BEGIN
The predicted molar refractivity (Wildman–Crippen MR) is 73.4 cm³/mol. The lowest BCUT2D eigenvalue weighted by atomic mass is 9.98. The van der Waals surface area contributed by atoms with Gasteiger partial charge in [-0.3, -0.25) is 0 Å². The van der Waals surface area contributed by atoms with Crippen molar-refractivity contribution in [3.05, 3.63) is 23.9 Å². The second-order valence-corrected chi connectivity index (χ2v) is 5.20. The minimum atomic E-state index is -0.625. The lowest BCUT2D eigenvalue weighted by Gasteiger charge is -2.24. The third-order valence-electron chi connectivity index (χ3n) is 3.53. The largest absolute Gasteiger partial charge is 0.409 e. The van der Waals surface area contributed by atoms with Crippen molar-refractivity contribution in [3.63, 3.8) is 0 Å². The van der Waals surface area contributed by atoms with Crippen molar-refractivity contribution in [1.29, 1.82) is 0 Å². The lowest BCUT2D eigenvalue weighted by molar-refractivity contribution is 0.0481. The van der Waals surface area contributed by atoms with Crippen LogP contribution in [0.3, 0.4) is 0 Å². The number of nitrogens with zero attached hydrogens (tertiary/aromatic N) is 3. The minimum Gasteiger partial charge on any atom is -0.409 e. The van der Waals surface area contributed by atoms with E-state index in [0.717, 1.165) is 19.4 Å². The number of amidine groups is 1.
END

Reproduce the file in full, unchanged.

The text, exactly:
The predicted molar refractivity (Wildman–Crippen MR) is 73.4 cm³/mol. The lowest BCUT2D eigenvalue weighted by atomic mass is 9.98. The van der Waals surface area contributed by atoms with Gasteiger partial charge in [-0.3, -0.25) is 0 Å². The van der Waals surface area contributed by atoms with Crippen molar-refractivity contribution in [3.05, 3.63) is 23.9 Å². The second-order valence-corrected chi connectivity index (χ2v) is 5.20. The minimum atomic E-state index is -0.625. The lowest BCUT2D eigenvalue weighted by Gasteiger charge is -2.24. The third-order valence-electron chi connectivity index (χ3n) is 3.53. The largest absolute Gasteiger partial charge is 0.409 e. The van der Waals surface area contributed by atoms with Crippen molar-refractivity contribution in [3.63, 3.8) is 0 Å². The van der Waals surface area contributed by atoms with Crippen molar-refractivity contribution in [1.29, 1.82) is 0 Å². The lowest BCUT2D eigenvalue weighted by molar-refractivity contribution is 0.0481. The van der Waals surface area contributed by atoms with Crippen LogP contribution in [0.3, 0.4) is 0 Å². The number of nitrogens with zero attached hydrogens (tertiary/aromatic N) is 3. The minimum Gasteiger partial charge on any atom is -0.409 e. The van der Waals surface area contributed by atoms with E-state index in [0.717, 1.165) is 19.4 Å². The number of amidine groups is 1.